• Law 14/2017, on the prevention and fight against money or securities laundering and terrorism financing, dated 22 June 2017 (AML Law);
  • Regulation for the development of Law 14/2017, 22 June, on the prevention and fight against money or securities laundering and terrorism financing, dated 6 June 2019 (AML Regulation);
  • Law 20/2014, regulating electronic contracting and operators which develop their economic activity in a digital space, dated 16 October 2014;
  • Law 13/2013, which regulates effective competition and consumer protection, dated 13 June 2013;
  • Decree regulating the cessation of payments and insolvency, dated 4 October 1969 (Insolvency Law);
  • Law 9/2005, which regulates the Andorran Criminal Code, dated 21 February 2005;
  • Law 15/2003 on the protection of personal data, dated 18 December 2003 – note that Regulation (EU) No 2016/679 of the European Parliament and of the Council of 27 April 2016 on the protection of natural persons with regard to the processing of personal data and on the free movement of such data (GDPR) could have an impact on the transfer of personal data carried out from Andorra due to its extraterritorial scope of application;
  • Law 10/2012 on Foreign Investments, dated 21 June 2012 (Law on Foreign Investments);
  • Law 19/2016, on International Automatic Exchange of Information in Tax Matters, dated 30 November 2016 (Tax Information Exchange Law); and
  • Law 8/2018 on payment and electronic money services, dated 17 May.

The Andorran regulatory and supervisory authorities for the banking sector are as follows.

  • The AFA is the regulatory and supervisory authority of the Andorran financial system, and its powers include issuing technical communications and recommendations in order to develop regulations and standards regarding the exercise of banking, financial and insurance activities. The AFA may also adopt the applicable fall-back of international standards for interpretational and prudential supervision purposes. On 17 September 2013, the AFA was accepted as a new ordinary member of the International Organization of Securities Commissions (IOSCO).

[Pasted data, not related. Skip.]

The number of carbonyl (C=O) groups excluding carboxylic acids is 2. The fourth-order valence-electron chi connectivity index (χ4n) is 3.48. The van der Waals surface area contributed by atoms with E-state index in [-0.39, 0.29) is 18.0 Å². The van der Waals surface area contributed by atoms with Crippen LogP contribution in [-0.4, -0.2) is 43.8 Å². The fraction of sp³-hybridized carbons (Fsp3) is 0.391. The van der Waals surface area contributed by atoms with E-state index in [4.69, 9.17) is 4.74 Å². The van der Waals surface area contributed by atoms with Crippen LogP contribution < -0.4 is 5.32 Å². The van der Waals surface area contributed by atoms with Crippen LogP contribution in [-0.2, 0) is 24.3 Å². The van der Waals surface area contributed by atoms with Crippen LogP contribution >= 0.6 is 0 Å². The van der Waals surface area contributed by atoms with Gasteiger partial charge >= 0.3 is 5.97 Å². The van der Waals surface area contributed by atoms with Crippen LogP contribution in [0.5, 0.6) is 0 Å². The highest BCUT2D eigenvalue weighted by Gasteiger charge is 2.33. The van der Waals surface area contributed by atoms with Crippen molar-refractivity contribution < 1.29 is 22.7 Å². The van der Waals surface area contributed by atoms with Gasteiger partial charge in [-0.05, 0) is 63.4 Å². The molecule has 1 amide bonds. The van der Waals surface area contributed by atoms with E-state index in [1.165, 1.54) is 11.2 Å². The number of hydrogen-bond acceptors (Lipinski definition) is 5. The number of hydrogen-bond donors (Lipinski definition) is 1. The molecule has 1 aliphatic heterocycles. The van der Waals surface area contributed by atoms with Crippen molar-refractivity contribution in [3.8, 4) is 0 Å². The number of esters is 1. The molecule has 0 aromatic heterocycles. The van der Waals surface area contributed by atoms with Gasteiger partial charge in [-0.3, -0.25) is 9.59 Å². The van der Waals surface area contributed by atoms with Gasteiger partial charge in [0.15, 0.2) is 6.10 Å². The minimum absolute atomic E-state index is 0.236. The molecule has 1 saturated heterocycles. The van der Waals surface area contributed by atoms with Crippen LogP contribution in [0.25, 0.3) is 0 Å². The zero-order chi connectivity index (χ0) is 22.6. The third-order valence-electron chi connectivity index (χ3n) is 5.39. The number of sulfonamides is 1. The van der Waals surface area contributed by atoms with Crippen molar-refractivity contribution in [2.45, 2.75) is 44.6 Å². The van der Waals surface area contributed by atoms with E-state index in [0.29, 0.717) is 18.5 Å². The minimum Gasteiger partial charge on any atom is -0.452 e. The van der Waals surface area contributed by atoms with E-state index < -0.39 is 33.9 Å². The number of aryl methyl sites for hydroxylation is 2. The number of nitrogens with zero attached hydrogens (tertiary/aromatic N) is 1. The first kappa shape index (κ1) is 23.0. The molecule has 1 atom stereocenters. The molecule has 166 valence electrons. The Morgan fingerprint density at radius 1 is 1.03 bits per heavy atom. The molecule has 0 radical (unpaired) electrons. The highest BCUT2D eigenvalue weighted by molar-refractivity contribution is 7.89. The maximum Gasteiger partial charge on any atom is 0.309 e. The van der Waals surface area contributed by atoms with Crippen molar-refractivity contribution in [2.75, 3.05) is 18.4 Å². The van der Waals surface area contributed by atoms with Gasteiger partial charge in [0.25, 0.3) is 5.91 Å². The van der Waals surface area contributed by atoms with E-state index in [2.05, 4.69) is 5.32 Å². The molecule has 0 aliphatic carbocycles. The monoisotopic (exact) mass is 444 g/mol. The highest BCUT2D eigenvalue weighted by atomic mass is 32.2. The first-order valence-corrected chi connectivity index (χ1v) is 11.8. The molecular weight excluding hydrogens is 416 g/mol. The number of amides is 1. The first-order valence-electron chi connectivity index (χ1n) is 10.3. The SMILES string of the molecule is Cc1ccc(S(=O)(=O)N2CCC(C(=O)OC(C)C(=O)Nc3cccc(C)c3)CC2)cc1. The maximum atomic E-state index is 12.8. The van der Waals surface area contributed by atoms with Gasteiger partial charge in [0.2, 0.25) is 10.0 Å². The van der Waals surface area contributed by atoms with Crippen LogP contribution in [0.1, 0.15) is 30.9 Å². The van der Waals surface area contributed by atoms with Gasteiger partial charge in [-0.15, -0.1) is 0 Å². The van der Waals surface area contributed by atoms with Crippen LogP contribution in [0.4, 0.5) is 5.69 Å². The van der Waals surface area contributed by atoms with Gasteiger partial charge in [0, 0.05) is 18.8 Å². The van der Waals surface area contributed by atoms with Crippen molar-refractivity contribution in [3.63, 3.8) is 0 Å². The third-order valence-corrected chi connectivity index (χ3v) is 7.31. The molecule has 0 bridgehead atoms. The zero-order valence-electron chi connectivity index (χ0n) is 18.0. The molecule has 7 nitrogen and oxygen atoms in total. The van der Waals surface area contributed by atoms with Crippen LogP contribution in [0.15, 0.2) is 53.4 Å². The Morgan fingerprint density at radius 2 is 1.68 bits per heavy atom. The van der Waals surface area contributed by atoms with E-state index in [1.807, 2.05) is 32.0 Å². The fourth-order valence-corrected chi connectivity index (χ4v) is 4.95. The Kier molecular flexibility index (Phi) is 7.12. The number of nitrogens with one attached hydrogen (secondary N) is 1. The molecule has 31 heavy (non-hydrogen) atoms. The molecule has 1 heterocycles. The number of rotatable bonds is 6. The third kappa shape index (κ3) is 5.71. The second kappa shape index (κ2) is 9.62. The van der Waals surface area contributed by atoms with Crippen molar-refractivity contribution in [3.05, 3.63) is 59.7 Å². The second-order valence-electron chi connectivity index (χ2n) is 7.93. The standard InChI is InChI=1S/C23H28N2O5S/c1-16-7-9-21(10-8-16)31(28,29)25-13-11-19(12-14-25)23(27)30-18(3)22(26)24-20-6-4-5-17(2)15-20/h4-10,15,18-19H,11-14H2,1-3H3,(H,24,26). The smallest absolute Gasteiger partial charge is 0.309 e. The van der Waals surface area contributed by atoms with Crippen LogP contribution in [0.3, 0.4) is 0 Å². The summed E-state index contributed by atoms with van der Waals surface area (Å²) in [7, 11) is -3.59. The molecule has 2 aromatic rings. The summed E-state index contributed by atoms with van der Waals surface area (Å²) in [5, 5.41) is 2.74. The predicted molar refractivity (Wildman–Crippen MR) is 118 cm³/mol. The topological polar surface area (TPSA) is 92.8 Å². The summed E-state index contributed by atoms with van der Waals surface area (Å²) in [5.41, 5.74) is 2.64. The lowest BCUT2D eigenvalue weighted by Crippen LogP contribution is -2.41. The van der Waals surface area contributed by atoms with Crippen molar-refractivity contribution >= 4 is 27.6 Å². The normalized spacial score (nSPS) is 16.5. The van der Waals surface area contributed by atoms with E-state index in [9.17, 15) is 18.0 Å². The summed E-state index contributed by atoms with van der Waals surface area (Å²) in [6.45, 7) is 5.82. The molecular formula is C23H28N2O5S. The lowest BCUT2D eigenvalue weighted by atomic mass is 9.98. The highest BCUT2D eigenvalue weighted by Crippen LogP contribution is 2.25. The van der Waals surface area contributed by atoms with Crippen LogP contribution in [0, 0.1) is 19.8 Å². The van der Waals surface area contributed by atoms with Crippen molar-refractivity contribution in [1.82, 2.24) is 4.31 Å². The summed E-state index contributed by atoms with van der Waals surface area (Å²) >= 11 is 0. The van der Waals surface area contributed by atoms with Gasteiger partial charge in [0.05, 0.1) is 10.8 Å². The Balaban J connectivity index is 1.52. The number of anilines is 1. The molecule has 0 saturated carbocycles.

• The Andorran Financial Intelligence Unit (UIFAND) is an independent body created to promote and co-ordinate measures to prevent money laundering and terrorist financing. The UIFAND follows the recommendations of the European Council’s MONEYVAL Committee and the 40 recommendations from the Financial Action Task Force (FATF).
  • The State Agency for the Resolution of Banking Institutions (AREB) is a public institution created by Law 8/2015, and is responsible for managing the processes for the winding-up and resolution of banking entities. In turn, the Andorran Fund for the Resolution of Banking Institutions (FAREB) was created for the purpose of financing the measures adopted by the AREB in the application of Law 8/2015.
  • The Andorran Data Protection Agency (APDA), created by Law 15/2003, is a public and independent institution responsible for compliance with the treatment of personal information provided by individuals, private entities and Andorra’s public administration.